Learning about nutrient availability from tile lines

As wet weather continues this season, the positions of tile lines are abundantly clear. Crops over those lines are darker, larger and more robust than crops between the lines. This variation illustrates differences between the presence and bioavailablity of nutrients.

A soil test measures the concentration of available nutrients per unit of soil. Many (arguably, too many) years ago, the relationship between crop yield and nutrient concentrations were quantified; these relationships continue to be the basis of modern recommendations.

However, adequate nutrient test levels do not guarantee availability throughout the season. Compaction and dry weather can limit root growth, nutrient solubility or even movement within the plant.

This year we can see how excessive moisture is depriving plants of the oxygen and energy they need to concentrate nutrients in roots. With the exception of well-drained sections over tile lines, plants are pale, stunted and starving.

Presumably these fields received fertilizer at either a straight rate or a variable rate that matched fertility with production goals. Either practice should have ensured enough nutrition for plants across the field. But while nutrients are present in adequate amounts, they are not bioavailable to plants lacking in oxygen and energy.

When soil-based nutrients fail due to excessive or limited moisture, foliar feeding bypasses the soil so that nutrients directly enter the plant. While these few pounds or ounces of nutrition don’t replace the hundreds of pounds of soil-based nutrients consumed over a growing season, they buy time until weather returns to more normal patterns.

While wet fields may not be accessible with foliar fertilizers, this is a great time to reflect on the relative advantages of foliar- and soil-based nutrition.

Maintain Soil Fertility Now to Avoid Intensive Intervention Later

Key Points:

According to Michigan State, 200 bushels of corn removes 70 pounds P2O5and 54 pounds K2O. 60 bushels of soybean removes 53 pounds P2O5and 84 pounds K2O. How will this reduce soil test levels?

200 bushels of corn reduces the soil P2O5test level by about 8 pounds and the K2O test level by over 13 pounds. 60 bushels of soybeans reduces soil P2O5almost 6 pounds and soil K2O over 9 pounds. These numbers are based on the old rule that adding/removing 9 pounds of P2O5will increase/decrease the soil P2O5test level by 1 lb, and adding/removing 4 pounds of K2O will increase/decrease the soil K2O test level by 1 lb.

To replace P and K removed by corn, we need 134 pounds MAP (11-52-0) and 90 pounds potash (0-0-60). Over 100 pounds MAP and 140 pounds potash is needed to replace P and K removed by soybeans.

Actually, these ratios change with soil test levels. According to the University of Kentucky, the 9:1 ratio of fertilizer P2O5to soil P2O5test level is accurate around soil test levels of 30 lb/ac. It takes over 14 pounds P2O5to build the soil P2O5by 1 pound when the soil test level recedes below 15.

In other words, it takes 50 percent more P2O5to build a soil test level by 1 pound P2O5in infertile soil than in fertile soil. This greater ratio also applies to nutrient removal: soil test levels will decrease 50 percent faster with P2O5removal in infertile soils.

Similarly, the 4:1 ratio of fertilizer K2O to soil test K2O is most appropriate to soil tests levels around 275 pounds/ac K2O. Soils testing around 175 lb/ac K2O require 5 pounds/ac K2O fertilizer — 20 percent more — to raise the soil test level 1 pound. Test levels in infertile soils also decrease 20 percent faster with K2O removal.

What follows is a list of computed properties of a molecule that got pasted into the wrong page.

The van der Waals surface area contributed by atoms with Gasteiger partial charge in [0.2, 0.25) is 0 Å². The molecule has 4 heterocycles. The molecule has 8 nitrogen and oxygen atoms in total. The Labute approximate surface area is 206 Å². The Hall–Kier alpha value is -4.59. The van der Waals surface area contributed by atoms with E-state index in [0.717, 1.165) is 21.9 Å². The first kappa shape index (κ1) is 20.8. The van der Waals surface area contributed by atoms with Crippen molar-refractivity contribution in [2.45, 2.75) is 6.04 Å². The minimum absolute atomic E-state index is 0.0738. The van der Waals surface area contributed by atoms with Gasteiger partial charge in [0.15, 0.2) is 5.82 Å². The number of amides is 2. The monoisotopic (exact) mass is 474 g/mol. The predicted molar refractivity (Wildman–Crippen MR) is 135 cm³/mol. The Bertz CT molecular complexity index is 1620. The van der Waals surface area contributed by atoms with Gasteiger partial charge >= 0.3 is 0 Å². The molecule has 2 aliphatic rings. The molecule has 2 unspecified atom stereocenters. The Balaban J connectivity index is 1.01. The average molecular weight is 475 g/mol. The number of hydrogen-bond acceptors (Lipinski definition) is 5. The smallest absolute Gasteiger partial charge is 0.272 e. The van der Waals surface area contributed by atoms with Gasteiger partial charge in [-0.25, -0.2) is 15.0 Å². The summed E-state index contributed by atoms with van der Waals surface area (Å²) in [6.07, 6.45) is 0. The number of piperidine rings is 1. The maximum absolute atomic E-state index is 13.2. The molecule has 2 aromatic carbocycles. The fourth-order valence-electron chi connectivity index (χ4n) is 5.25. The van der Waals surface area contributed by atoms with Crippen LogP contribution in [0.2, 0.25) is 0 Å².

Also note that potassium gets fixed, or trapped, in clay soils, so as potassium levels decrease, more sites become vacant to trap new potassium. Therefore, K2O requirements increase even faster in these soils as test levels decline.

These results have important implications for soil fertility management: as soil test levels of P and K decrease, it will take more fertilizer per pound soil test value to repair them.

The Importance of Plant Tissue Testing

Why invest in tissue sampling when soil sampling is cheaper, easy to perform along a grid and the basis of variable rate applications?

Soil samples tell you the concentration of nutrients in the soil. However, nutrient “concentration” is not the equivalent of nutrient “availability.” What is in the soil may not be available to your plant. Why not?

Compact, cold or wet soils may limit root growth. Dry soils or chemical interactions may reduce nutrient solubility. Insect damage to roots and leaves can limit uptake and transport. Negatively charged anions in the soil with the exception of phosphorous can move out of the root zone especially in soybeans with excessive rain event. Critical anions in the soil include sulfur and boron. Boron can be addressed easily with foliar materials. We can adjust sulfur somewhat with foliar but most focus should be on soil applications.

Agronomists also like to look at specific ratios of selected nutrients in plants. Specifically, we like to compare levels of nitrogen to sulfur as the corn plant uses N+S at a specific ratio of 10:1 at the cellular level and we like to see the N:K ratio at a 1.4/1.6:1 level.

Agronomists use term “bioavailability” to describe the actual nutrient availability to living plants. The only way to quantify this is to measure the plant itself through tissue sampling.

Sunrise Cooperative uses local laboratories to provide real time results from tissue samples. Results are often implemented in time to combine foliar feeding with post herbicide and /or fungicide applications. Results are presented in a customized report that describes the availability and significance of each nutrient and if/how our basic foliar products should be augmented with additional nutrients.